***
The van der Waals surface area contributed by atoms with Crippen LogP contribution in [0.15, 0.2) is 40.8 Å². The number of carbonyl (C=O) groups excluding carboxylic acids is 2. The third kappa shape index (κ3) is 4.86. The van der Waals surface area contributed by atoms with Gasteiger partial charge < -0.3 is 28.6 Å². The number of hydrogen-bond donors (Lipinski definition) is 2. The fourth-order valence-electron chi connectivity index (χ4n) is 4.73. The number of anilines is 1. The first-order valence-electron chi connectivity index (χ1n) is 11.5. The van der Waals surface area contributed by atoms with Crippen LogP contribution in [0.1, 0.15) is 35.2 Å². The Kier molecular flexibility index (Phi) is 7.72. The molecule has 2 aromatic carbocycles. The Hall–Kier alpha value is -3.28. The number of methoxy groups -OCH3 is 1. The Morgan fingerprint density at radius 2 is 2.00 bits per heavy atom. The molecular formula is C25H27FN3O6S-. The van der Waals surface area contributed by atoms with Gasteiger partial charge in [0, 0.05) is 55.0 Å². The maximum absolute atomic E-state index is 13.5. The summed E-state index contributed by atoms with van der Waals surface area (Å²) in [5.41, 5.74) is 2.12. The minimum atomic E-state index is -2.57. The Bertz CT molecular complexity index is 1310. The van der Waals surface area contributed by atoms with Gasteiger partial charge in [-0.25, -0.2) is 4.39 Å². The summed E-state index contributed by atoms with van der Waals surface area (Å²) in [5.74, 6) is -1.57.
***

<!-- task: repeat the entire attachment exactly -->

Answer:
The van der Waals surface area contributed by atoms with Crippen LogP contribution in [0.15, 0.2) is 40.8 Å². The number of carbonyl (C=O) groups excluding carboxylic acids is 2. The third kappa shape index (κ3) is 4.86. The van der Waals surface area contributed by atoms with Gasteiger partial charge < -0.3 is 28.6 Å². The number of hydrogen-bond donors (Lipinski definition) is 2. The fourth-order valence-electron chi connectivity index (χ4n) is 4.73. The number of anilines is 1. The first-order valence-electron chi connectivity index (χ1n) is 11.5. The van der Waals surface area contributed by atoms with Crippen LogP contribution in [0.1, 0.15) is 35.2 Å². The Kier molecular flexibility index (Phi) is 7.72. The molecule has 2 aromatic carbocycles. The Hall–Kier alpha value is -3.28. The number of methoxy groups -OCH3 is 1. The Morgan fingerprint density at radius 2 is 2.00 bits per heavy atom. The molecular formula is C25H27FN3O6S-. The van der Waals surface area contributed by atoms with Gasteiger partial charge in [0, 0.05) is 55.0 Å². The maximum absolute atomic E-state index is 13.5. The summed E-state index contributed by atoms with van der Waals surface area (Å²) in [5.41, 5.74) is 2.12. The minimum atomic E-state index is -2.57. The Bertz CT molecular complexity index is 1310. The van der Waals surface area contributed by atoms with Gasteiger partial charge in [-0.25, -0.2) is 4.39 Å². The summed E-state index contributed by atoms with van der Waals surface area (Å²) in [5.74, 6) is -1.57.